Royalty

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Royalty

Compensation for the use of property, usually copyrighted works, patented inventions, or natural resources, expressed as a percentage of receipts from using the property or as a payment for each unit produced.

When a person creates a book, song, play, or painting, the work is considered Intellectual Property. Similarly, when an inventor receives a patent on his invention, the inventor has intellectual property rights in the thing created. Typically, authors, songwriters, composers, playwrights, and inventors do not have the financial ability to fully exploit the commercial use of their creations. They must turn to businesses that specialize in the marketing of intellectual property. When a business obtains the right to market the creation, the creator usually receives compensation in the form of a royalty.

A royalty agreement is part of the contract that the creator of the work negotiates with the business that seeks to exploit the creation. A royalty can be as simple as a fixed amount of money for each copy of a book or compact disc sold by the business. For example, a novelist agrees to let a publisher publish her new book. For granting the publisher the rights to the book, the novelist will receive $3 for each copy sold. If the novelist is a best-selling author, the publisher may agree to a higher royalty rate. Book and music publishers sometimes give an advance against royalties to an author or musician when the contract is signed. For example, the novelist might receive $5,000 as an advance against her royalties. In this case the publisher will keep the first $5,000 of the royalties to cover the cash advance. Typically, if the book failed to produce enough royalties to cover the advance, the publisher would write off the difference as a loss. However, a publisher might sue an author to recover an advance if the author never produces a publishable manuscript.

A playwright's royalty may be based on a percentage of the box office receipts from each performance of the play. An inventor's royalty might be an amount per unit sold or a percentage of the profits generated by the invention. In some cases it might be both. Because a royalty is one of the terms negotiated in a contract, the type and amount will depend on the bargaining power of the parties.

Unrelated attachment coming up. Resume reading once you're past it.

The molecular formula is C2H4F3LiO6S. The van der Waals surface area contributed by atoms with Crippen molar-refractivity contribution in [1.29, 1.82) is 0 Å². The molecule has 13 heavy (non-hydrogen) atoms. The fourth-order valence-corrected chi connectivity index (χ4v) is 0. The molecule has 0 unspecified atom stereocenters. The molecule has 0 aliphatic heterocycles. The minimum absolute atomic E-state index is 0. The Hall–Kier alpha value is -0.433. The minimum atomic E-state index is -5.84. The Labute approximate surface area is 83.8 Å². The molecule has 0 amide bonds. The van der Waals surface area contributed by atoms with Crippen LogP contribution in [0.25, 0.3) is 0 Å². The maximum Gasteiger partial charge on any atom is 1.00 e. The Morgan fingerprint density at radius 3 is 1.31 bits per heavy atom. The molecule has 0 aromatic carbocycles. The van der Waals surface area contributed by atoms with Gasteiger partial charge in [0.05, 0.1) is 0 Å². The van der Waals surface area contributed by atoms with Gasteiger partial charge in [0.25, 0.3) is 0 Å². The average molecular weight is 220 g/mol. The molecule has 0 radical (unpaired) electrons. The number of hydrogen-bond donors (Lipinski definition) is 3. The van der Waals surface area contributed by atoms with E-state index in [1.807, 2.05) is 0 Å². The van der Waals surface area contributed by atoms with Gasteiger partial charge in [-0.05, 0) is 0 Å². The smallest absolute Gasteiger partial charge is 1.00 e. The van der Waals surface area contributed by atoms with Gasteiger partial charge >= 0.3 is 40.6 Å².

Under the law royalties are Personal Property. When a person dies, the heirs receive the royalties. For example, when Elvis Presley died, his estate went to his daughter Lisa Marie, who now collects the royalties from the music company that sells her father's recordings.Royalty agreements are also used in the mineral and gas industries. These agreements have much in common with the origin of the term. For many centuries in Great Britain, the Crown owned all the gold and silver mines. A private business could mine these "royal" metals only if it made a payment, a royalty, to the Crown.

When, for example, a petroleum company wants to drill for oil on a person's land, the company negotiates a royalty agreement with the owner of the mineral rights. If the company strikes oil, the owner of the mineral rights will receive a royalty based on a percentage of the barrels pumped out of the wells. The owner may receive the royalty in kind (the actual oil) or in value (the dollar amount agreed to in the contract), based on the total production from the property.

The schedule for royalty payments is specified in the contract. Quarterly or annual payments are typical. The royalty owner has the right to make an independent accounting of the business records to ensure that the figures upon which the royalty is based are accurate.

Cross-references

Copyright; Entertainment Law; Literary Property; Mine and Mineral Law; Music Publishing; Patents; Publishing Law.

royalty

n. a percentage of gross or net profit or a fixed amount per sale to which a creator of a work is entitled which is determined by contract between the creator and the manufacturer, publisher, agent, and/or distributor. Inventors, authors, movie makers, scriptwriters, music composers, musicians, and other creators contract with the manufacturers, publishers, movie production companies and distributors, as well as producers and distributors for a license to manufacture and/or sell the product, who pay a royalty to the creator based on a percentage of funds received. Should someone use another person's creation either purposely or by mistake, the user could be found liable to the creator for all profits on the basis of copyright or patent infringement, which usually is far more than a royalty. However, a creator does not have to license his/her creation to anyone. (See: copyright, patent, infringement)

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In advance of royalties, mind you," said Cronshaw to Philip.
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